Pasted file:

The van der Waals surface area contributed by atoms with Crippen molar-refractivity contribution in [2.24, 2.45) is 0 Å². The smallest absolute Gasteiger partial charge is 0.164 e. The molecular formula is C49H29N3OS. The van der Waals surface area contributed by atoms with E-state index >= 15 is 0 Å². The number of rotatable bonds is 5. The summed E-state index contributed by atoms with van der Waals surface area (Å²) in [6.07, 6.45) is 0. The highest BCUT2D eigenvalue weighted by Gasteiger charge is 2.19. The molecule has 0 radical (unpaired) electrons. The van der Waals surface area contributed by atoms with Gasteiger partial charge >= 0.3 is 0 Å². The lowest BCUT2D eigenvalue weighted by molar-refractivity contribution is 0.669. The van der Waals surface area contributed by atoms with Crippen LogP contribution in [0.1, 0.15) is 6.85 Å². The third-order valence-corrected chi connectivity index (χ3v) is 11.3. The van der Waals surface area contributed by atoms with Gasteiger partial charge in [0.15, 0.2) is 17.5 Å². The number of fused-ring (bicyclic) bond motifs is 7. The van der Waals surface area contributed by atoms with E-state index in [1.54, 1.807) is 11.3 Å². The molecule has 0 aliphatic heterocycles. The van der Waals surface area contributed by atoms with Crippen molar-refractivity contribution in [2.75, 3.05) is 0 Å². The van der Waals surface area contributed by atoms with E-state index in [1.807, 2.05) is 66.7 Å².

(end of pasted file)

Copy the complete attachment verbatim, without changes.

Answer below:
The van der Waals surface area contributed by atoms with Crippen molar-refractivity contribution in [2.24, 2.45) is 0 Å². The smallest absolute Gasteiger partial charge is 0.164 e. The molecular formula is C49H29N3OS. The van der Waals surface area contributed by atoms with E-state index >= 15 is 0 Å². The number of rotatable bonds is 5. The summed E-state index contributed by atoms with van der Waals surface area (Å²) in [6.07, 6.45) is 0. The highest BCUT2D eigenvalue weighted by Gasteiger charge is 2.19. The molecule has 0 radical (unpaired) electrons. The van der Waals surface area contributed by atoms with Gasteiger partial charge >= 0.3 is 0 Å². The lowest BCUT2D eigenvalue weighted by molar-refractivity contribution is 0.669. The van der Waals surface area contributed by atoms with Crippen LogP contribution in [0.1, 0.15) is 6.85 Å². The third-order valence-corrected chi connectivity index (χ3v) is 11.3. The van der Waals surface area contributed by atoms with Gasteiger partial charge in [0.15, 0.2) is 17.5 Å². The number of fused-ring (bicyclic) bond motifs is 7. The van der Waals surface area contributed by atoms with E-state index in [1.54, 1.807) is 11.3 Å². The molecule has 0 aliphatic heterocycles. The van der Waals surface area contributed by atoms with Crippen molar-refractivity contribution in [2.75, 3.05) is 0 Å². The van der Waals surface area contributed by atoms with E-state index in [1.807, 2.05) is 66.7 Å².